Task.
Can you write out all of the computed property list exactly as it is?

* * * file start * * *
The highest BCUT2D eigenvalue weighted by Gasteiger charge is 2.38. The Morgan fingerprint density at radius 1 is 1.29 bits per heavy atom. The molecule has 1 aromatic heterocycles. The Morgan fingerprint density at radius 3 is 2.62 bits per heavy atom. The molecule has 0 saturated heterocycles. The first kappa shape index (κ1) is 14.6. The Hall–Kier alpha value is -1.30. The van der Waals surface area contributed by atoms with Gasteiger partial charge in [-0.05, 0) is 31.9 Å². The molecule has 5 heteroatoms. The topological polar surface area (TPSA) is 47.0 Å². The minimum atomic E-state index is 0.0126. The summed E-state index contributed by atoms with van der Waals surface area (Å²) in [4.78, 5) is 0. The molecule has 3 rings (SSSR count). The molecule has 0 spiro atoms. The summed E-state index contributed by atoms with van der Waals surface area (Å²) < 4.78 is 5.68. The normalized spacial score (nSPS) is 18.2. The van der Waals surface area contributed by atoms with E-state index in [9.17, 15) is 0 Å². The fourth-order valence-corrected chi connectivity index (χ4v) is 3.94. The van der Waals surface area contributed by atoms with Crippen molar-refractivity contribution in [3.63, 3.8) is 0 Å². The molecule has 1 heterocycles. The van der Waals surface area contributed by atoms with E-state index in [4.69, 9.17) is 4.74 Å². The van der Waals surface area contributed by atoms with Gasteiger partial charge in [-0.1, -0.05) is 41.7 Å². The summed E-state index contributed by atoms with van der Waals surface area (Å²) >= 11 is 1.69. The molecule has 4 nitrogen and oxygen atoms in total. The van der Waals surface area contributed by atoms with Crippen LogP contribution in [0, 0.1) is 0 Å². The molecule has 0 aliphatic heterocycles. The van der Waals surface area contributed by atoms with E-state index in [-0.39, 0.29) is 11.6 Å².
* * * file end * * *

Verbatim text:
The highest BCUT2D eigenvalue weighted by Gasteiger charge is 2.38. The Morgan fingerprint density at radius 1 is 1.29 bits per heavy atom. The molecule has 1 aromatic heterocycles. The Morgan fingerprint density at radius 3 is 2.62 bits per heavy atom. The molecule has 0 saturated heterocycles. The first kappa shape index (κ1) is 14.6. The Hall–Kier alpha value is -1.30. The van der Waals surface area contributed by atoms with Gasteiger partial charge in [-0.05, 0) is 31.9 Å². The molecule has 5 heteroatoms. The topological polar surface area (TPSA) is 47.0 Å². The minimum atomic E-state index is 0.0126. The summed E-state index contributed by atoms with van der Waals surface area (Å²) in [4.78, 5) is 0. The molecule has 3 rings (SSSR count). The molecule has 0 spiro atoms. The summed E-state index contributed by atoms with van der Waals surface area (Å²) < 4.78 is 5.68. The normalized spacial score (nSPS) is 18.2. The van der Waals surface area contributed by atoms with E-state index in [9.17, 15) is 0 Å². The fourth-order valence-corrected chi connectivity index (χ4v) is 3.94. The van der Waals surface area contributed by atoms with Crippen molar-refractivity contribution in [3.63, 3.8) is 0 Å². The molecule has 1 heterocycles. The van der Waals surface area contributed by atoms with E-state index in [4.69, 9.17) is 4.74 Å². The van der Waals surface area contributed by atoms with Gasteiger partial charge in [-0.1, -0.05) is 41.7 Å². The summed E-state index contributed by atoms with van der Waals surface area (Å²) >= 11 is 1.69. The molecule has 4 nitrogen and oxygen atoms in total. The van der Waals surface area contributed by atoms with Crippen LogP contribution in [0, 0.1) is 0 Å². The molecule has 0 aliphatic heterocycles. The van der Waals surface area contributed by atoms with E-state index in [-0.39, 0.29) is 11.6 Å².